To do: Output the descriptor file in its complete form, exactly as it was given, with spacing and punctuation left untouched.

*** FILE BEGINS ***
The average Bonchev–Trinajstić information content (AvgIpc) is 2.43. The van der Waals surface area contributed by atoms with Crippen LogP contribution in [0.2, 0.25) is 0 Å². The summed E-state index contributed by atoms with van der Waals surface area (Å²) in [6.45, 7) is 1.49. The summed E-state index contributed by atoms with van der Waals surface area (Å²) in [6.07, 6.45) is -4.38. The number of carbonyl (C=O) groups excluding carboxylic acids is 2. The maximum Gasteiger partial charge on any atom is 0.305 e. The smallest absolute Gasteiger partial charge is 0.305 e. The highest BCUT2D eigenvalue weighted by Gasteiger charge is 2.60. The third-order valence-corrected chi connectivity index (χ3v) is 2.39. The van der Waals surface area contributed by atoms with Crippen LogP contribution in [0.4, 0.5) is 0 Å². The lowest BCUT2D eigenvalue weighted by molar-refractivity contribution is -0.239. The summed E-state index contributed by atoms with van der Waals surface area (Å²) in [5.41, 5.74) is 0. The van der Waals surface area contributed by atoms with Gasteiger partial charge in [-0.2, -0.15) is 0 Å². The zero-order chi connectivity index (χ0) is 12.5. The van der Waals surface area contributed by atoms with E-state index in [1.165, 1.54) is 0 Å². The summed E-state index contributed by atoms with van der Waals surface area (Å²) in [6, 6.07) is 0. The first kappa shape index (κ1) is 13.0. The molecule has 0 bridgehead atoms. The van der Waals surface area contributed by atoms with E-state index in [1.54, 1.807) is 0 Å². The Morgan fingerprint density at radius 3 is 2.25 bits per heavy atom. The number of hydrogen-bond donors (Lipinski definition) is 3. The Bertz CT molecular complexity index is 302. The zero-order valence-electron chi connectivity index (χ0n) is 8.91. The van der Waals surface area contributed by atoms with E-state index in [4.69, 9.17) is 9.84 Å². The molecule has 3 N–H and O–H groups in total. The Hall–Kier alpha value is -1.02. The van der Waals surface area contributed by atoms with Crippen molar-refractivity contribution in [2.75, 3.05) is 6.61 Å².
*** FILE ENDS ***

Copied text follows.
The average Bonchev–Trinajstić information content (AvgIpc) is 2.43. The van der Waals surface area contributed by atoms with Crippen LogP contribution in [0.2, 0.25) is 0 Å². The summed E-state index contributed by atoms with van der Waals surface area (Å²) in [6.45, 7) is 1.49. The summed E-state index contributed by atoms with van der Waals surface area (Å²) in [6.07, 6.45) is -4.38. The number of carbonyl (C=O) groups excluding carboxylic acids is 2. The maximum Gasteiger partial charge on any atom is 0.305 e. The smallest absolute Gasteiger partial charge is 0.305 e. The highest BCUT2D eigenvalue weighted by Gasteiger charge is 2.60. The third-order valence-corrected chi connectivity index (χ3v) is 2.39. The van der Waals surface area contributed by atoms with Crippen LogP contribution in [0.4, 0.5) is 0 Å². The lowest BCUT2D eigenvalue weighted by molar-refractivity contribution is -0.239. The summed E-state index contributed by atoms with van der Waals surface area (Å²) in [5.41, 5.74) is 0. The van der Waals surface area contributed by atoms with Gasteiger partial charge in [-0.2, -0.15) is 0 Å². The zero-order chi connectivity index (χ0) is 12.5. The van der Waals surface area contributed by atoms with E-state index in [1.165, 1.54) is 0 Å². The summed E-state index contributed by atoms with van der Waals surface area (Å²) in [6, 6.07) is 0. The first kappa shape index (κ1) is 13.0. The molecule has 0 bridgehead atoms. The van der Waals surface area contributed by atoms with E-state index in [1.54, 1.807) is 0 Å². The Morgan fingerprint density at radius 3 is 2.25 bits per heavy atom. The number of hydrogen-bond donors (Lipinski definition) is 3. The Bertz CT molecular complexity index is 302. The zero-order valence-electron chi connectivity index (χ0n) is 8.91. The van der Waals surface area contributed by atoms with E-state index in [4.69, 9.17) is 9.84 Å². The molecule has 3 N–H and O–H groups in total. The Hall–Kier alpha value is -1.02. The van der Waals surface area contributed by atoms with Crippen molar-refractivity contribution in [2.75, 3.05) is 6.61 Å².